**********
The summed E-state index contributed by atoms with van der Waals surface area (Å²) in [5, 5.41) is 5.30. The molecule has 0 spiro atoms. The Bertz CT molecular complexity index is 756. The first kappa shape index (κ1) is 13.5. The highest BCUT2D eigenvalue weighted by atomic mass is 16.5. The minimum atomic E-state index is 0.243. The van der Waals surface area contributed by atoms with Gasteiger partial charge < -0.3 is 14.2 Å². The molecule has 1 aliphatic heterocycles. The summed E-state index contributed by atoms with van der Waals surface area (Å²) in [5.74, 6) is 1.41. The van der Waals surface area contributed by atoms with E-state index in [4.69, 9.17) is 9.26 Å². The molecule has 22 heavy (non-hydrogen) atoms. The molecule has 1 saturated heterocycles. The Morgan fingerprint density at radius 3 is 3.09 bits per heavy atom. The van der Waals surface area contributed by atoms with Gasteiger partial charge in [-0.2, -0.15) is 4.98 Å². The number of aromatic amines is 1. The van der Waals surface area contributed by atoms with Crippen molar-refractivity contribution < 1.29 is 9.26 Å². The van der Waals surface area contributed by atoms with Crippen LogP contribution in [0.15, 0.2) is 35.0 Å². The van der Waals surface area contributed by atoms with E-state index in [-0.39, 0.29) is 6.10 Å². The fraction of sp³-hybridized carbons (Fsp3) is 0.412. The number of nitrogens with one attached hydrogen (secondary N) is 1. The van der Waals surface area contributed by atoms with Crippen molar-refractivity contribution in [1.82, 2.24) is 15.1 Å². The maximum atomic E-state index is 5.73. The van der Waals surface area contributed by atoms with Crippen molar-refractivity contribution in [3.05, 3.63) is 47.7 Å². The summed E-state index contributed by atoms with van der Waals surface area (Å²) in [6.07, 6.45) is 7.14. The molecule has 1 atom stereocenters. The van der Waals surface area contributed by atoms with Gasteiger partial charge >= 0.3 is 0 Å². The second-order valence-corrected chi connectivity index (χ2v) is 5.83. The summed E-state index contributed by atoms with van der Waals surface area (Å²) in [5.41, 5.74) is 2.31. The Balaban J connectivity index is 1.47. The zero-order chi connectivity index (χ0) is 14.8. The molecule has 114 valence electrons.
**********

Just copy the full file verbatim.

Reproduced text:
The summed E-state index contributed by atoms with van der Waals surface area (Å²) in [5, 5.41) is 5.30. The molecule has 0 spiro atoms. The Bertz CT molecular complexity index is 756. The first kappa shape index (κ1) is 13.5. The highest BCUT2D eigenvalue weighted by atomic mass is 16.5. The minimum atomic E-state index is 0.243. The van der Waals surface area contributed by atoms with Gasteiger partial charge < -0.3 is 14.2 Å². The molecule has 1 aliphatic heterocycles. The summed E-state index contributed by atoms with van der Waals surface area (Å²) in [5.74, 6) is 1.41. The van der Waals surface area contributed by atoms with E-state index in [4.69, 9.17) is 9.26 Å². The molecule has 22 heavy (non-hydrogen) atoms. The molecule has 1 saturated heterocycles. The Morgan fingerprint density at radius 3 is 3.09 bits per heavy atom. The van der Waals surface area contributed by atoms with Gasteiger partial charge in [-0.2, -0.15) is 4.98 Å². The number of aromatic amines is 1. The van der Waals surface area contributed by atoms with Crippen molar-refractivity contribution < 1.29 is 9.26 Å². The van der Waals surface area contributed by atoms with Crippen LogP contribution in [0.15, 0.2) is 35.0 Å². The van der Waals surface area contributed by atoms with E-state index in [-0.39, 0.29) is 6.10 Å². The fraction of sp³-hybridized carbons (Fsp3) is 0.412. The number of nitrogens with one attached hydrogen (secondary N) is 1. The van der Waals surface area contributed by atoms with Crippen molar-refractivity contribution in [1.82, 2.24) is 15.1 Å². The maximum atomic E-state index is 5.73. The van der Waals surface area contributed by atoms with Crippen molar-refractivity contribution in [3.05, 3.63) is 47.7 Å². The summed E-state index contributed by atoms with van der Waals surface area (Å²) in [6.07, 6.45) is 7.14. The molecule has 1 atom stereocenters. The van der Waals surface area contributed by atoms with Gasteiger partial charge >= 0.3 is 0 Å². The second-order valence-corrected chi connectivity index (χ2v) is 5.83. The summed E-state index contributed by atoms with van der Waals surface area (Å²) in [5.41, 5.74) is 2.31. The Balaban J connectivity index is 1.47. The zero-order chi connectivity index (χ0) is 14.8. The molecule has 114 valence electrons.